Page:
– by Christopher Ferebee
Whenever I am speaking at any form of writer’s event, be it a Learning Community during the Q Conference, at Writer’s Boot Camp or the Frederick Buechner Writer’s Workshop at Princeton Seminary, one question is asked more than any other.
How do I find an agent?
We’ll be answering questions throughout this series on how you approach an agent, but assuming you’re all ready to go, here are some ideas on how you might go about actually finding one.
Agents are a lot like publishers, in that each has their own unique approach to the business. They have certain genres they represent authors in and others they don’t. There are certain types of voices and projects they’re drawn to and others they’re not. The number one thing you can do to advance your cause of successfully finding an agent to represent you is to do your research.
There are a number of ways to accomplish this. First, go to the bookstore or library and find books similar to the genre your writing in. Often times the author’s agent is thanked in the acknowledgments or listed on the copyright page. Find authors similar to you and check who their agent is. Websites like Writer’s Digest are all over the internet with agent information you can find through a simple search. There are books such as the Guide to Literary Agents, which has tons of information about the agencies working in the business and the types of projects they’re acquiring.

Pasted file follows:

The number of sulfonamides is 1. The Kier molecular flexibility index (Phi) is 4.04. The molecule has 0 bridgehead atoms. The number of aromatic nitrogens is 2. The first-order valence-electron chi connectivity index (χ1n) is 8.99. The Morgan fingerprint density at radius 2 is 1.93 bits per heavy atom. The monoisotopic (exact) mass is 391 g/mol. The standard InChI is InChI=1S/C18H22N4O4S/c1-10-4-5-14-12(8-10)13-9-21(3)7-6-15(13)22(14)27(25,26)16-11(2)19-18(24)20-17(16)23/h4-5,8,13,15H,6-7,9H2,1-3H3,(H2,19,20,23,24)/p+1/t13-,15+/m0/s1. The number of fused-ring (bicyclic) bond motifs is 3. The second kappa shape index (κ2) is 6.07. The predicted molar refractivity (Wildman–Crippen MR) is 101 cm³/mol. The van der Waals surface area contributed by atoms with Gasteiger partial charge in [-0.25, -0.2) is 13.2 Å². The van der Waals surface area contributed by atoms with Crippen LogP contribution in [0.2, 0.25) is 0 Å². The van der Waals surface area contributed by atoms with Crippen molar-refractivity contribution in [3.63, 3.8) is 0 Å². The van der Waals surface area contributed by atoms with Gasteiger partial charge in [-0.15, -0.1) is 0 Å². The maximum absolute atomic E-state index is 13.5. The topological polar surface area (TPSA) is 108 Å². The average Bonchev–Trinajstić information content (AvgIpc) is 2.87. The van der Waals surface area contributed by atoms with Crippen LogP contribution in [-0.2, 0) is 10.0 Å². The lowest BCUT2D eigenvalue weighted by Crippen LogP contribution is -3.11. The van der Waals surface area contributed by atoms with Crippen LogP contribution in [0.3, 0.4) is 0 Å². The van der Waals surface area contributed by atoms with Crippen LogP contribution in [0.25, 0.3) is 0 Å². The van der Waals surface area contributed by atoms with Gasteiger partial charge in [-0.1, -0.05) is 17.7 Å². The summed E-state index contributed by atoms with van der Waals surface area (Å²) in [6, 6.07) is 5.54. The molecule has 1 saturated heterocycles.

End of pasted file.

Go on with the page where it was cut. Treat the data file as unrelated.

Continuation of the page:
If you’re willing to spend a little money, you can subscribe to a site like Publisher’s Marketplace. This site not only has contact information for agents and publishers, but also has comprehensive deal reporting where you can track the projects specific agents have actually sold and get a feel for the types of projects that agent is working with and the publishers they do business with.
But once you’ve compiled a list of potential agents, do a little more digging. Most agents list their clients on their website or have specific submissions guidelines. Even with an agency like ours where we’ve intentionally left a list of our clients off the site, we post agency news and blogs about what our clients are up to. You can find out a lot about who we represent and the books we work on by doing a little digging. When you ultimately query an agent, anything you can do to personalize your query by telling the agent why you think you’d be a fit based on their previous work will go a LONG way.
My last piece of advice? You have to persevere. I often tell my clients and prospective clients that this is a business of rejection. Even when I am representing a well established author to publishers, I hear “no” more often than yes. You don’t need every agent banging down your door asking to represent you. You just need one. And doing your research will get you a lot closer to finding the right one.